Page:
Afghan Taliban orders women to cover themselves from head to toe – Twin Cities
By KATHY GANNON
KABUL, Afghanistan (AP) — Afghan Taliban leaders on Saturday ordered all Afghan women to wear head-to-toe clothing in public — a sharp, uncompromising pivot that confirmed rights activists’ worst fears and was meant to further complicate relations with the Taliban with an already suspicious international community.
The decree states that women should leave the house only when necessary, and that male relatives would face penalties – starting with a summons and possibly going as far as hearings and jail time – for violations of the women’s dress code.
It was the latest in a series of repressive edicts issued by Taliban leaders, not all of which have been implemented. Last month, for example, the Taliban banned women from traveling alone, but after a day of opposition, which has since been silently ignored.
On Sunday in the capital, Kabul, many women in the streets wore the same large shawls as before. Women also arrived unaccompanied at Kabul International Airport, while in town women boarded small buses alone.
The United Nations Assistance Mission in Afghanistan said it was deeply concerned about what appeared to be a formal directive that would be implemented and enforced, adding that it would seek clarification from the Taliban on the decision.
“This decision contradicts numerous assurances regarding the respect and protection of the human rights of all Afghans, including those of women and girls, which had been provided to the international community by representatives of the Taliban during discussions and negotiations in over the past decade,” he said in a statement. statement.
The decree, which calls on women to show only their eyes and recommends that they wear the burqa from head to toe, referred to similar restrictions imposed on women under the previous Taliban regime between 1996 and 2001.
“We want our sisters to live in dignity and security,” said Khalid Hanafi, acting minister of the Taliban’s Ministry of Vices and Virtue.
The Taliban had previously decided not to reopen schools for girls beyond grade 6, reneging on an earlier promise and choosing to appease their hardline base at the expense of further alienation from the international community. But this decree does not enjoy broad support within a leadership divided between pragmatists and hardliners.
The move has disrupted Taliban efforts to win recognition from potential international donors at a time when the country is mired in a deepening humanitarian crisis.
“For all dignified Afghan women, wearing the hijab is necessary and the best hijab is chadori (the burqa from head to toe) which is part of our tradition and is respectful,” said Shir Mohammad, an official with the ministry of vice and virtue in one statement.
“Those women who are neither too old nor too young should cover their faces except their eyes,” he said. “Islamic principles and Islamic ideology are more important to us than anything else.”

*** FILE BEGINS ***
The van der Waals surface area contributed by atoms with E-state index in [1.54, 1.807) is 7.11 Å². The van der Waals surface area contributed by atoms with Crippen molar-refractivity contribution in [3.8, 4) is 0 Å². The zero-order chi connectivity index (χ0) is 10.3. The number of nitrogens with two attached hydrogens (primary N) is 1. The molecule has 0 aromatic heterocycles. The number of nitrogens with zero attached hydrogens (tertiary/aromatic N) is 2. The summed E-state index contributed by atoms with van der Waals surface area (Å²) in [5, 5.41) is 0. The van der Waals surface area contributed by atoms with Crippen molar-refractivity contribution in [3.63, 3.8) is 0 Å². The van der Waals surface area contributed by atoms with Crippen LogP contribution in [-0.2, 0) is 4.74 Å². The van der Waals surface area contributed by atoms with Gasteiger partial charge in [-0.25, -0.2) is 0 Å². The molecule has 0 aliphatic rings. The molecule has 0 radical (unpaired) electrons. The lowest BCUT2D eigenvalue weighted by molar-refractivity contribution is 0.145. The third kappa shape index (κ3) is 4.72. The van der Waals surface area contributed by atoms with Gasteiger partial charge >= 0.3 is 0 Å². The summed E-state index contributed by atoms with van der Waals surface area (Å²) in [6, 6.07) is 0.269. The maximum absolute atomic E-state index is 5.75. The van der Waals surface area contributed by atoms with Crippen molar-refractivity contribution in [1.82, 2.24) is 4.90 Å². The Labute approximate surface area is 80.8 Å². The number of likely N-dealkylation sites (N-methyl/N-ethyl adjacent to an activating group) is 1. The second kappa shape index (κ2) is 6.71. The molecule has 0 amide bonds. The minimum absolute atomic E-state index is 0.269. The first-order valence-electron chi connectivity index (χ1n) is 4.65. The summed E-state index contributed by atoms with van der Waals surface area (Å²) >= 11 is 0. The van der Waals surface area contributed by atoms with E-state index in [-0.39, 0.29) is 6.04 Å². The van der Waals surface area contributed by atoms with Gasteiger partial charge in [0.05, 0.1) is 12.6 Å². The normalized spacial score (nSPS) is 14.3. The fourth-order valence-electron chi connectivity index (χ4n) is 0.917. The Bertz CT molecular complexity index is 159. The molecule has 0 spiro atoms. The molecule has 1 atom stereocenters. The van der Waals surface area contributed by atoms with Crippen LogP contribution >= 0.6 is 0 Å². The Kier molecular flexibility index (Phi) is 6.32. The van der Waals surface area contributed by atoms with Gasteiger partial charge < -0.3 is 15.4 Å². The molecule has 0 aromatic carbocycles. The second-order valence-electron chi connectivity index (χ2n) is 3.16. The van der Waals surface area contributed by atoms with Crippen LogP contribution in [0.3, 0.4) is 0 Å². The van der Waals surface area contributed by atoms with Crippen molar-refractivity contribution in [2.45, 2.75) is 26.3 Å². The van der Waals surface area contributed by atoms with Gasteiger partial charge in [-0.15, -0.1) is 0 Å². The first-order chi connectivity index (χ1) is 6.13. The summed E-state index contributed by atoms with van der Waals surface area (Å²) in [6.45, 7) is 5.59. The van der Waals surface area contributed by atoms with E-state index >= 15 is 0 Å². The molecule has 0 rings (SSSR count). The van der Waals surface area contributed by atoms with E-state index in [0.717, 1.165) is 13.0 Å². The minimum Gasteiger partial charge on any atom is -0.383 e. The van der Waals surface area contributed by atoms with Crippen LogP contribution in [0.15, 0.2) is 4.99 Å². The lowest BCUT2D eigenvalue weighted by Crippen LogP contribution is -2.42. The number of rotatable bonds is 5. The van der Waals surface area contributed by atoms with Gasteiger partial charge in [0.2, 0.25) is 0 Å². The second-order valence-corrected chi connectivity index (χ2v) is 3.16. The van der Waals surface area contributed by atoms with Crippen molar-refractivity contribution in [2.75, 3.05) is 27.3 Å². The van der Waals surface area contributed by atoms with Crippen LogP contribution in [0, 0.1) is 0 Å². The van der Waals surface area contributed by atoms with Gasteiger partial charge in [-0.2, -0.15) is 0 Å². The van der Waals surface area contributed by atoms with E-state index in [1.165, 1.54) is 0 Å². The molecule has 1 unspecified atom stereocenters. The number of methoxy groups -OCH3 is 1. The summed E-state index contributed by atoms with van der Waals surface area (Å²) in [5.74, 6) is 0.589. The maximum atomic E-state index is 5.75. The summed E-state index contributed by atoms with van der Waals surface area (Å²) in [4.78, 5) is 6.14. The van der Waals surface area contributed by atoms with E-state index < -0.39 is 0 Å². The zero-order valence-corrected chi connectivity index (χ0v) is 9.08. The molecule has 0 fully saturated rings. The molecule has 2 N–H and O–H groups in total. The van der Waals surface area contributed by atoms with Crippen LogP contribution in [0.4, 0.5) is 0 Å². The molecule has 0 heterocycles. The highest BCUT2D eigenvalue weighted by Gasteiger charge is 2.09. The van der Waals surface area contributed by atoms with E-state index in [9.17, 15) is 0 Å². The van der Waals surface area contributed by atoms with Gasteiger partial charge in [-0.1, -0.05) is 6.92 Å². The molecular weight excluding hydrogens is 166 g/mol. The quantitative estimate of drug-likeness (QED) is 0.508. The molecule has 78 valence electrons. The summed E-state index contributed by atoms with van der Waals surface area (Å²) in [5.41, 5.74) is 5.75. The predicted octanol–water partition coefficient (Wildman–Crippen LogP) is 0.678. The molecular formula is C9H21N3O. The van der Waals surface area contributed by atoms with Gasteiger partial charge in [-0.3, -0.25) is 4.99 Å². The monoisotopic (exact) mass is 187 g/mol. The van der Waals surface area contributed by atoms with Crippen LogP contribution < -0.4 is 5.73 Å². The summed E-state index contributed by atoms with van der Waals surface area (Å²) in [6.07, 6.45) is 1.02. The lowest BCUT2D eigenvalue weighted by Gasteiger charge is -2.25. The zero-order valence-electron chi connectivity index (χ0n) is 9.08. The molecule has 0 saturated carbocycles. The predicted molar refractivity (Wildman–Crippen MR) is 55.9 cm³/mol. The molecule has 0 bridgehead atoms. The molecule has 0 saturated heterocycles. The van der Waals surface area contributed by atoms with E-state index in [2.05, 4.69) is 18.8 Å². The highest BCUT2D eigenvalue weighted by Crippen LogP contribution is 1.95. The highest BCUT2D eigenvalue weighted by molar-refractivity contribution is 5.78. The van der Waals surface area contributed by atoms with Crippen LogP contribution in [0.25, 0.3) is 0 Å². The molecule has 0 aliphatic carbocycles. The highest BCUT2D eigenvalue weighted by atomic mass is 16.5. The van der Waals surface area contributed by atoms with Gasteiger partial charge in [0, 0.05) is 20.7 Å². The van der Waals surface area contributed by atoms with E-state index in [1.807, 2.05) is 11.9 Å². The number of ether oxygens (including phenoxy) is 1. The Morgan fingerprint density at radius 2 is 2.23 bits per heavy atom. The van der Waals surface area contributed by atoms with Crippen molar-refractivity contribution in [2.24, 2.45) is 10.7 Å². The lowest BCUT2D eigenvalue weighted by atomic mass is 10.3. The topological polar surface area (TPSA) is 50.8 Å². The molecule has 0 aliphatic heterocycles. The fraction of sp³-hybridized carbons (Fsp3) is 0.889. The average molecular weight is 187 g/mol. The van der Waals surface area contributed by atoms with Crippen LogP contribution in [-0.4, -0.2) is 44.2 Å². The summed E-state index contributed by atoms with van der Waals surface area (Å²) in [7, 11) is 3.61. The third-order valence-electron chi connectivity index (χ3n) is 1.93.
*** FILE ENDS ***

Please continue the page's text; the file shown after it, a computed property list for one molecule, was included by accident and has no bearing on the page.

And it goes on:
Senior Afghanistan researcher Heather Barr of Human Rights Watch urged the international community to exert coordinated pressure on the Taliban.
“(It is) much past time for a serious and strategic response to the Taliban’s escalating attacks on women’s rights,” she wrote on Twitter.
The Taliban were ousted in 2001 by a US-led coalition for harboring al-Qaida leader Osama bin Laden and returned to power in the final days of America’s chaotic departure last year.
The White House National Security Council condemned Saturday’s Taliban executive order and urged them to rescind it.
“We are discussing this with other countries and partners. The legitimacy and support the Taliban seek from the international community is entirely dependent on their conduct, particularly their ability to back up declared commitments with actions,” he said in a statement.
Since taking power last August, Taliban leaders have bickered among themselves as they struggle to transition from war to government. It pits the hard-liners against the more pragmatic ones.
A spokeswoman for Pangea, an Italian non-governmental organization that has been helping women for years in Afghanistan, said the new decree would be particularly hard for them to swallow because they had lived in relative freedom until the takeover. by the Taliban.
“Over the past 20 years they have become aware of human rights and in the space of a few months they have lost them,” Silvia Redigolo said by telephone. “It’s tragic to have (now) a life that doesn’t exist.”
Many Afghans are infuriated to know that many younger generation Taliban like Sirajuddin Haqqani are educating their daughters in Pakistan, while in Afghanistan women and girls have been the target of their repressive edicts since coming to power. Haqqani is a UN-designated terrorist and leader of the Haqqani Network, which has been blamed for some of the deadliest attacks during the 20-year US invasion.
Girls have been banned from school beyond grade 6 in most of the country since the return of the Taliban. Universities opened earlier this year in much of the country, but since coming to power Taliban edicts have been erratic. While a handful of provinces continued to provide education for all, most provinces closed educational institutions for girls and women.
The religiously-driven Taliban administration fears that moving ahead with enrollment of girls beyond grade six could alienate their rural base, Hashmi said.
In Kabul, private schools and universities operated without interruption.
Associated Press writer Rahim Faiez in Islamabad, Thomas Strong in Washington and Frances D’Emilio in Rome contributed to this report.